The Life of Mrs. E. G. White: Her Claims Refuted

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Still, in order to avoid accusations of plagiarism under today's rigorous standards, he probably should have cited where he had gotten the picture from. What we want to do now is examine the evidence presented by Dirk and Numbers point by point to see if they have made a good case.

Does the evidence point to Ellen White getting her health reform material from Dr.

Jackson prior to April or August ? Striking Similarities As the Whites traveled in the mid and late 's promoting health reform, Adventists who were familiar with Dr.

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Jackson's writings were surprised by the marked similarities between what Mrs. White claimed to have seen in vision and the writings of Dr. Even Mrs. White acknowledged these striking similarities in a letter to her sons: We have here met with a lady who was at Our Home at Dansville when we were there. She introduced me to her husband. They attended our meetings. Your father gave a temperance discourse Sunday morning.

She sat with her husband in their carriage just outside the curtains of the tent. They are intelligent people and the first in the place. They invited us to visit them, and today we comply with their request. She made the remark in regard to your father's discourse that it seemed to her she was listening to Dr.

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Jackson again. She spoke especially of my speaking at the convention, said she had never forgotten it; that it had been a great help to her since that time; that it had especially benefited her. This seems like a strange citation to prove that "Adventists who were familiar with Dr. Jackson's writings were surprised by the marked similarities," since the couple referred to were not Adventists.

"Mrs. White's Health Visions: Was it God? Or Dr. Jackson?"

But ignoring that for the moment, it seems difficult to use a June letter about a recent event to prove that Ellen White had read Jackson's books before April or August White defends herself The fact that Mrs. White's health visions so closely resembled the teachings of Dr.

Jackson raised some concern in the church. White admits that people "often" questioned her as to whether she got her "vision" from Dr. Such a controversy arose that Mrs. White was forced to publicly defend herself in the church's paper: Question on the Vision. I did not visit Dansville till August, , fourteen months after I had the view. I had not heard of the several works upon health, written by Dr. Jackson, and other publications at Dansville, at the time I had the view named above. I did not know that such works existed until September, , when in Boston, Mass. My husband ordered the works from Dansville and received them at Topsham, Maine.

His business gave him no time to peruse them, and as I determined not to read them until I had written out my views, the books remained in their wrappers. As I introduced the subject of health to friends where I labored in Michigan, New England, and in the State of New York, and spoke against drugs and flesh meats, and in favor of water, pure air, and a proper diet, the reply was often made, "You speak very nearly the opinions taught in the Laws of Life , and other publications, by Drs.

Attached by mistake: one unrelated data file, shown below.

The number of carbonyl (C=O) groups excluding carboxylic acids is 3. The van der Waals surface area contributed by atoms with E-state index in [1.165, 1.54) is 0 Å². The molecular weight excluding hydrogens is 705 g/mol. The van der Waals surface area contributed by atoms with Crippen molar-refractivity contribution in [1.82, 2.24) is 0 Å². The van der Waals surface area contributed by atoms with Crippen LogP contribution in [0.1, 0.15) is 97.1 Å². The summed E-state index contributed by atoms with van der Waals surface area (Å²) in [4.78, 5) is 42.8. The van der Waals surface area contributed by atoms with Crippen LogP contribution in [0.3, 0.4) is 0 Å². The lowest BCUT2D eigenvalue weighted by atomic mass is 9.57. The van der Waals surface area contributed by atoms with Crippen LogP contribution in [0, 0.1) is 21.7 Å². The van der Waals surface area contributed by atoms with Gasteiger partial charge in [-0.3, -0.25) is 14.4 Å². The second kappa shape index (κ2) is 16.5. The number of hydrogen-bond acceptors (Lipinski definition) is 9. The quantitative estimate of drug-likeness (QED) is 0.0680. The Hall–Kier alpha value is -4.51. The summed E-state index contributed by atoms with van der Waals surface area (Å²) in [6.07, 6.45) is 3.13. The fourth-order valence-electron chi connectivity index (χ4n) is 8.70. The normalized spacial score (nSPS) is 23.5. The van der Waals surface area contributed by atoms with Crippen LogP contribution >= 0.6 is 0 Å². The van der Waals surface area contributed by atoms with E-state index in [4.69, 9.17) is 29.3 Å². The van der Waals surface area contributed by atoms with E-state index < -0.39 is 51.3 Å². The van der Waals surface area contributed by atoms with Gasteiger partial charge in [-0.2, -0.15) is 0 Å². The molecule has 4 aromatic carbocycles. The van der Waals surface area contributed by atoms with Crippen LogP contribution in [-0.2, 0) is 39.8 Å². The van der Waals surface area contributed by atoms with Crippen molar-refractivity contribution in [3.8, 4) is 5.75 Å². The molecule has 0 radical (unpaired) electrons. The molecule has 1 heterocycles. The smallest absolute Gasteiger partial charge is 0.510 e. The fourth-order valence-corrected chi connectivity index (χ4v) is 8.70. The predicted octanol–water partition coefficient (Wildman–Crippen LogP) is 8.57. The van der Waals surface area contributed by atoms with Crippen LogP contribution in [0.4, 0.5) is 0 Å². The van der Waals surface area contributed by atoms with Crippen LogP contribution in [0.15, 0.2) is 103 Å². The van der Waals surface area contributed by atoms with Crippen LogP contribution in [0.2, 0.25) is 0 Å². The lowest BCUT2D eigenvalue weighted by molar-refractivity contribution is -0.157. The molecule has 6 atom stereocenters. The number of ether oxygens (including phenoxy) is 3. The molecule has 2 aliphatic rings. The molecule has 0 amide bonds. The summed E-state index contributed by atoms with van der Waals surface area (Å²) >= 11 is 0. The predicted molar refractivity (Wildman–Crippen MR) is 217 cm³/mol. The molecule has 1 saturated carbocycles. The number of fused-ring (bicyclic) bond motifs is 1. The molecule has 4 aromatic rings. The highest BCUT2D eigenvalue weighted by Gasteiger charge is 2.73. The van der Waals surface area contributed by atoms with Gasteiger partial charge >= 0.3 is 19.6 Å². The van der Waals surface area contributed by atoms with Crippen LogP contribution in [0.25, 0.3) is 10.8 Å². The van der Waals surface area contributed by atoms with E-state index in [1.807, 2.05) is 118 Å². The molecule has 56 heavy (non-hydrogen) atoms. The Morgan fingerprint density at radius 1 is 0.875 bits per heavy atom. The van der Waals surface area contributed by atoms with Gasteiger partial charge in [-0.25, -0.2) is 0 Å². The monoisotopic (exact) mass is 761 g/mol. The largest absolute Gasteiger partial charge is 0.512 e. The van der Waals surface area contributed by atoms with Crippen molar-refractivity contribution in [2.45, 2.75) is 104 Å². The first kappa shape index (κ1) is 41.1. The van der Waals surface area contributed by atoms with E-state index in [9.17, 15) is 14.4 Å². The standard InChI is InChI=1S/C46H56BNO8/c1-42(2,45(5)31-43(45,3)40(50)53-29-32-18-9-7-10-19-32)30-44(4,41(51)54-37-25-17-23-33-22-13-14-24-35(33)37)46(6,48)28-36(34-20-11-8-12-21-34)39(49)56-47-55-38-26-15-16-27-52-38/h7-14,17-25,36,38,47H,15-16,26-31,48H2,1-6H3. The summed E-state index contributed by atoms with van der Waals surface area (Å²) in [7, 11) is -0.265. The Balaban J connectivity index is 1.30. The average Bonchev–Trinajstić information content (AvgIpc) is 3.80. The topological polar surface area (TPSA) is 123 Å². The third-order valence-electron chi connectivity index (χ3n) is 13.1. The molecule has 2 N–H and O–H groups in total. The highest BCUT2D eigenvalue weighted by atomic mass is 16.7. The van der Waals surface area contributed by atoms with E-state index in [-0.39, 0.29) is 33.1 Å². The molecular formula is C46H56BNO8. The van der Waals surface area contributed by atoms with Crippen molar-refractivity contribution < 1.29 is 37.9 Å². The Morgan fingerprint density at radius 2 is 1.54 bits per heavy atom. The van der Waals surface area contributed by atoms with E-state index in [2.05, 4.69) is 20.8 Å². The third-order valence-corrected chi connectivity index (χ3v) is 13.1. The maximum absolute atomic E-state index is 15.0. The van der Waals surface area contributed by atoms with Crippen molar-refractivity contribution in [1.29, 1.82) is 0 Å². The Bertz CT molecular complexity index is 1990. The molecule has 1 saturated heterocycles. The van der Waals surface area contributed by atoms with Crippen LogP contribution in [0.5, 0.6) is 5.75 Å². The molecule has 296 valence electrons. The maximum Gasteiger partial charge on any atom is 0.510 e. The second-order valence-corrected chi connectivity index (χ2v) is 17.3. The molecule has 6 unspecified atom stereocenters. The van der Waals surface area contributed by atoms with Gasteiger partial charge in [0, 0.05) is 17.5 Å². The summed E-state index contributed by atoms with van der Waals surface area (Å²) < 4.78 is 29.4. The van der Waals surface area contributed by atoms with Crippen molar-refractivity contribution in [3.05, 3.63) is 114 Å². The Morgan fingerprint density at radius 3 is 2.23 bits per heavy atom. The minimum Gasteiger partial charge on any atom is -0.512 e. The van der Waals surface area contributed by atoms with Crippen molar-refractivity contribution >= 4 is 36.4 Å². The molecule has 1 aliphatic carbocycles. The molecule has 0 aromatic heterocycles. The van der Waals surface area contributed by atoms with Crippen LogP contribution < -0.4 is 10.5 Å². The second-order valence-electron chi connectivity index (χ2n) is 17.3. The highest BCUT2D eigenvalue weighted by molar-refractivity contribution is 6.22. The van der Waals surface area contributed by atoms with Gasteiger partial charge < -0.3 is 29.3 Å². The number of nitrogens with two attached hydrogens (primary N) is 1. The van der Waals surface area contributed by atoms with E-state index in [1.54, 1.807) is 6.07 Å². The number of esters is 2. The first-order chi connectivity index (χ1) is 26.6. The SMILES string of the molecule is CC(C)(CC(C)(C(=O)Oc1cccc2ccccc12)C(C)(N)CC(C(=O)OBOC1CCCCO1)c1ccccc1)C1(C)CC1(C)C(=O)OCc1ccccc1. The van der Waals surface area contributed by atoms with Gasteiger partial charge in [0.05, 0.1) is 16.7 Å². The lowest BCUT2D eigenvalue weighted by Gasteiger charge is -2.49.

Trall, Jackson, and others. Have you read that paper and those works?

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And after I had written my six articles for How to Live , I then searched the various works on hygiene and was surprised to find them so nearly in harmony with what the Lord had revealed to me. And to show this harmony, and to set before my brethren and sisters the subject as brought out by able writers, I determined to publish How to Live, in which I largely extracted from the works referred to.

Evidence of the White's involvement with Dr. Jackson The Whites did not visit Dr.

The Life of Mrs. E. G. White: Her Claims Refuted

Jackson's health institute until August of This was 14 months after Mrs. White was said to have received her June, vision on health reform. She claimed to be unfamiliar with Dr. Jackson prior to September, However, the White boys had become ill with Diphtheria in January of , and at that time, the Whites were first familiarized with the writings of Dr. Jackson: Fortunately--in the providence of God, no doubt--there had come into their hands, probably through an "exchange" of papers at the Review office, either the Yates County Chronicle , of Penn Yan, New York, or some journal quoting from it, an extended article entitled "Diphtheria, Its Causes, Treatment and Cure.

Jackson, of Dansville, New York. Early Years , Vol. Jackson's writings at least four months prior to the date of the vision. Perhaps Dirk misread what Ellen White wrote. Here again are the very words Dirk quoted from her pen:. She never claimed to have been "unfamiliar with Dr. Jackson prior to September, ," nor did she claim to have never read anything that ever came from his pen.